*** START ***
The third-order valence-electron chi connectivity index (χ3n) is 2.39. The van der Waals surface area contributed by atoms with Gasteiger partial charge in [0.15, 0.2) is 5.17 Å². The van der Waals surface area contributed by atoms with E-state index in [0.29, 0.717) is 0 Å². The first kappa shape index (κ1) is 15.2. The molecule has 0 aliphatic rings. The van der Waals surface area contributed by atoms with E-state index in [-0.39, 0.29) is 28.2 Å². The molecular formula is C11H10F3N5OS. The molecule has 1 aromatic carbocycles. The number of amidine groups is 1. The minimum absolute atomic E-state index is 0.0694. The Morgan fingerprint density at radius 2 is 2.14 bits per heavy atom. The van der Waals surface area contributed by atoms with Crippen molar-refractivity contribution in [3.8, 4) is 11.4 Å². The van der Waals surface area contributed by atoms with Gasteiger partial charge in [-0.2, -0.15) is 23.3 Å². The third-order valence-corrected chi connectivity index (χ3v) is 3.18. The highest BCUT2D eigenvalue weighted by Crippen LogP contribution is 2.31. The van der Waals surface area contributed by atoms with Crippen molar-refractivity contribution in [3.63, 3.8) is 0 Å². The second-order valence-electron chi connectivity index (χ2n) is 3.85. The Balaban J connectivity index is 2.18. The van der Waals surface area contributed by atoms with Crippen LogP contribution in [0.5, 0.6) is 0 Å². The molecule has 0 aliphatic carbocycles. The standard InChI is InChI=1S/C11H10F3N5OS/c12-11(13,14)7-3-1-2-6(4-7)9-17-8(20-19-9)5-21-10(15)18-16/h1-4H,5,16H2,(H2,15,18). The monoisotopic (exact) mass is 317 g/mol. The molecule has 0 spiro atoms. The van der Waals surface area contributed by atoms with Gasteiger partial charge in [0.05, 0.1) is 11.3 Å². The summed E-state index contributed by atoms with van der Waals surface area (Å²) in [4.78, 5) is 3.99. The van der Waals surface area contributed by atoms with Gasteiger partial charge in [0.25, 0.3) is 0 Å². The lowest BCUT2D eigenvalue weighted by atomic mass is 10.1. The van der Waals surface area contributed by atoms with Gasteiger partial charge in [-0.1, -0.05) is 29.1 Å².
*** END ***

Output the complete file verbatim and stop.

The third-order valence-electron chi connectivity index (χ3n) is 2.39. The van der Waals surface area contributed by atoms with Gasteiger partial charge in [0.15, 0.2) is 5.17 Å². The van der Waals surface area contributed by atoms with E-state index in [0.29, 0.717) is 0 Å². The first kappa shape index (κ1) is 15.2. The molecule has 0 aliphatic rings. The van der Waals surface area contributed by atoms with E-state index in [-0.39, 0.29) is 28.2 Å². The molecular formula is C11H10F3N5OS. The molecule has 1 aromatic carbocycles. The number of amidine groups is 1. The minimum absolute atomic E-state index is 0.0694. The Morgan fingerprint density at radius 2 is 2.14 bits per heavy atom. The van der Waals surface area contributed by atoms with Crippen molar-refractivity contribution in [3.8, 4) is 11.4 Å². The van der Waals surface area contributed by atoms with Gasteiger partial charge in [-0.2, -0.15) is 23.3 Å². The third-order valence-corrected chi connectivity index (χ3v) is 3.18. The highest BCUT2D eigenvalue weighted by Crippen LogP contribution is 2.31. The van der Waals surface area contributed by atoms with Crippen molar-refractivity contribution in [3.63, 3.8) is 0 Å². The second-order valence-electron chi connectivity index (χ2n) is 3.85. The Balaban J connectivity index is 2.18. The van der Waals surface area contributed by atoms with Crippen LogP contribution in [0.5, 0.6) is 0 Å². The molecule has 0 aliphatic carbocycles. The standard InChI is InChI=1S/C11H10F3N5OS/c12-11(13,14)7-3-1-2-6(4-7)9-17-8(20-19-9)5-21-10(15)18-16/h1-4H,5,16H2,(H2,15,18). The monoisotopic (exact) mass is 317 g/mol. The molecule has 0 spiro atoms. The van der Waals surface area contributed by atoms with Gasteiger partial charge in [0.05, 0.1) is 11.3 Å². The summed E-state index contributed by atoms with van der Waals surface area (Å²) in [4.78, 5) is 3.99. The van der Waals surface area contributed by atoms with Gasteiger partial charge in [0.25, 0.3) is 0 Å². The lowest BCUT2D eigenvalue weighted by atomic mass is 10.1. The van der Waals surface area contributed by atoms with Gasteiger partial charge in [-0.1, -0.05) is 29.1 Å².